Example Box: Brain Masks


The aim of this example is to see how to create and use binary brain masks.

This example is based on tools available in FSL, and the file names and instructions are specific to FSL. However, similar analyses can be performed using other neuroimaging software packages.

Please download the dataset for this example here:

Data download

The dataset you downloaded contains three images:

Viewing the Data

To start with load the original image into a viewer (e.g. fsleyes) and inspect the image. Then load the brain extracted image (T1_brain.nii.gz) and the brain mask (T1_brain_mask.nii.gz). Note that the brain extracted image shows contrast in the intensities between tissues whereas the brain mask shows no features inside the mask (as it only contains values of one).

Using the Brain Mask

The brain mask is useful as it can be used to regenerate the brain extracted image from the original. This can be done with FSL using the following command (executed from a terminal, after changing into the appropriate directory):

fslmaths T1 -mul T1_brain_mask T1_new_brain

This creates a new version of the brain extracted image (T1_new_brain) by multiplying the original image (T1) and the brain mask (T1_brain_mask). Load this into a viewer and check that it worked.

Such a process is useful as an alternative method of brain extraction since brain masks can be generated from other images (e.g., a T2-weighted image) and transformed between spaces, which is especially useful when edges of some brain tissues are clearer in one image modality.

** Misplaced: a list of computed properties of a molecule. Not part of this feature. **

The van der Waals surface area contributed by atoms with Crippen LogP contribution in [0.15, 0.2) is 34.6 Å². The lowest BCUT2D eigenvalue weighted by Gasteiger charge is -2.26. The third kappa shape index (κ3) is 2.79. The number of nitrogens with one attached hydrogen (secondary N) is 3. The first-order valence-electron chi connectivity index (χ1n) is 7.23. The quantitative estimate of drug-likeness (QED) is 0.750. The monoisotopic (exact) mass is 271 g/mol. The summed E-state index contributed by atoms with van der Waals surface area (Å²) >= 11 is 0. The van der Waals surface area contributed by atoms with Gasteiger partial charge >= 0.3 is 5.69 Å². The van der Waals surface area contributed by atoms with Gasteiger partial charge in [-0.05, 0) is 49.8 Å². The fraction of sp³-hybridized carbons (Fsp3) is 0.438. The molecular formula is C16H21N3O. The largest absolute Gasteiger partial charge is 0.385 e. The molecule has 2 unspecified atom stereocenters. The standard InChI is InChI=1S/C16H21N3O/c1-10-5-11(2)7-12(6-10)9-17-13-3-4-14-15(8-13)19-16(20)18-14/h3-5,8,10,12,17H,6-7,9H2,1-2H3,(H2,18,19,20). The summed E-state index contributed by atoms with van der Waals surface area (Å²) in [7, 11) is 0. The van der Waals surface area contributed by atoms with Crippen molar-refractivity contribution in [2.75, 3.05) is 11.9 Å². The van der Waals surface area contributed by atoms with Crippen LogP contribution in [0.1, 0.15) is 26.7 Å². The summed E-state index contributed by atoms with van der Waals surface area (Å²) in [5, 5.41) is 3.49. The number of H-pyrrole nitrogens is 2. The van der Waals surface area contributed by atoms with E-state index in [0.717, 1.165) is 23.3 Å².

Generating the Brain Mask

It is also possible to do the opposite and generate the brain mask from the brain extracted image. This takes all the non-zero voxels in the brain extracted image and sets then to a value of one, which is known as binarization. The command to do this with FSL is:

fslmaths T1_brain -bin T1_new_brain_mask

This creates a new version of the brain mask (T1_new_brain_mask) by binarization. Load the result into a viewer and check that it worked.

The above demonstrates how the brain extracted image and the brain mask image contain the same information, since either can be generated using the other (and the original image). Hence you may only see one of these images in the results from a pipeline, but at some point the vast majority of pipelines will generate a brain mask in order to restrict the analysis to just the brain voxels.